Shari Arison Signs MOU for Bank Hapoalim Selloff

YERUSHALAYIM -
Bank HaPoalim
A view of the Bank HaPoalim offices in central Tel Aviv. (Miriam Alster/ Flash90)

Shari Arison has signed a memorandum of understanding to sell 49 percent of Arison Holdings, the controlling shareholder in Bank Hapoalim, to as-yet unidentified buyers in North America, according to media reports on Sunday.

The deal, which has been estimated at a value of 3.25 billion shekels ($930 million) by Calcalist, would make it one of the biggest in Israeli financial history.

The sale price will be set according to a valuation of NIS 24.82 ($7.11) per share for Bank Hapoalim, slightly higher than the bank’s current market price. Hapoalim shares were trading 1.5 percent higher at NIS 24.60 at 10 a.m. in Tel Aviv on Sunday, and the share has risen some 15 percent in the past 12 months.

“Once the transaction will be completed, we will act together with our new partners, and with the bank’s management and employees, to enhance responsible long-term growth, for the benefit of all stakeholders, customers and the Israeli market,” Arison said in a text message.

Although the Arison group owes a substantial debt to bondholders, sources quoted by Globes said that the purpose of bringing in the North American investors is not to pay off debt, but to expand investments.

Bank Hapoalim notified the Tel Aviv Stock Exchange of the MOU on Sunday morning. Nothing is final, however. The deal is subject to a due diligence examination by the investors, and regulatory approvals, such as from the Bank of Israel, which could take months to obtain.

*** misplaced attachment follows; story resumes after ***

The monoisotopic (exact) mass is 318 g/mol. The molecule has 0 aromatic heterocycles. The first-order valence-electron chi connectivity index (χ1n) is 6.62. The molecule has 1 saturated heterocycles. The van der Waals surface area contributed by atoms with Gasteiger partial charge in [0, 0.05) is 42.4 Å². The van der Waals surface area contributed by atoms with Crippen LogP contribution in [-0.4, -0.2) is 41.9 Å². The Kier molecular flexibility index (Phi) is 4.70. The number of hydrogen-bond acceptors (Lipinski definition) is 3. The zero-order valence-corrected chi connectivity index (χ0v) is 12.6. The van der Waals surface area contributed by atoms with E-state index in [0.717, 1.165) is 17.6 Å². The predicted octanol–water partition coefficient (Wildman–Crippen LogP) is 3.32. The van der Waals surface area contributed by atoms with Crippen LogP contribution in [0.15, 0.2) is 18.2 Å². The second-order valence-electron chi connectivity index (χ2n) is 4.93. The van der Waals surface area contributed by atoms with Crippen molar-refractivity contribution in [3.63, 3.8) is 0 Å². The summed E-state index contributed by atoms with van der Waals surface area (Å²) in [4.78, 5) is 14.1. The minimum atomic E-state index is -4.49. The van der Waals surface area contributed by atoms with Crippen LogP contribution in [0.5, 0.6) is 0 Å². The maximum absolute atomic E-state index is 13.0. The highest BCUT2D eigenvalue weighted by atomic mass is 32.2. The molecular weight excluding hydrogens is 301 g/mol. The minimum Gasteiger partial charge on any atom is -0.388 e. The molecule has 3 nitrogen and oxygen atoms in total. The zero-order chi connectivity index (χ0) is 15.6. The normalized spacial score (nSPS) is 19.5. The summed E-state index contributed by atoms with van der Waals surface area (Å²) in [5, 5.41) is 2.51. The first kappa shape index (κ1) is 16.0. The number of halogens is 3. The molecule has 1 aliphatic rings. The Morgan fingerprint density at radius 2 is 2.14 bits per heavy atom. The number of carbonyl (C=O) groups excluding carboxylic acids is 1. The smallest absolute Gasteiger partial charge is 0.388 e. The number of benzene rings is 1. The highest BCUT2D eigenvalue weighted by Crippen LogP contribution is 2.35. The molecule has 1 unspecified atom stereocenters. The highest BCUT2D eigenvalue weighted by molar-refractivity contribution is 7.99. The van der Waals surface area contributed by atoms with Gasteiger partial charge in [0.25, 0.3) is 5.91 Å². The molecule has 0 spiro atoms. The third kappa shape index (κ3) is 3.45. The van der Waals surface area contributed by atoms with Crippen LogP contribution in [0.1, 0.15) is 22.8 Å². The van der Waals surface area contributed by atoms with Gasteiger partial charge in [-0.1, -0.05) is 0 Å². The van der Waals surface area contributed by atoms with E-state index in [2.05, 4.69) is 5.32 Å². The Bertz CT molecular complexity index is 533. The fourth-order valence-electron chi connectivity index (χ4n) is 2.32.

Control of the bank is expected to remain with Arison, who will still own 51 percent of Arison Holdings.

The news did not come as a surprise to industry professionals.

“We have known for a while that Arison has been trying to liquidate part of her holding in Bank Hapoalim. She didn’t manage to sell a stake in the bank, so she has gone up one tier, and is selling half of her stake in Arison Holdings,” Saar Golan, an equity trader at the Tel Aviv-based Bank of Jerusalem, was quoted by The Times of Israel as saying.

“Whoever buys above five percent in a bank, or anyone getting a controlling stake, will need regulatory approval, and that is not an easy process,” he said.

“Hapoalim shares are at a multi-year high at the moment, so it is a good time to sell and use the proceeds for other purposes. We expect her to sell her remaining stake as well, eventually.”

According to another source, the three North American investors will work together as a consortium with the aim of becoming a strategic partner to the bank. Their long-term goal is to help Hapoalim formulate an international strategy and maximize its technology abilities, he said. He called it a “demonstration of faith” in the Israeli banking system, which has been beleaguered by increased regulation and has been targeted by U.S. tax authorities for aiding bank customers in tax evasion.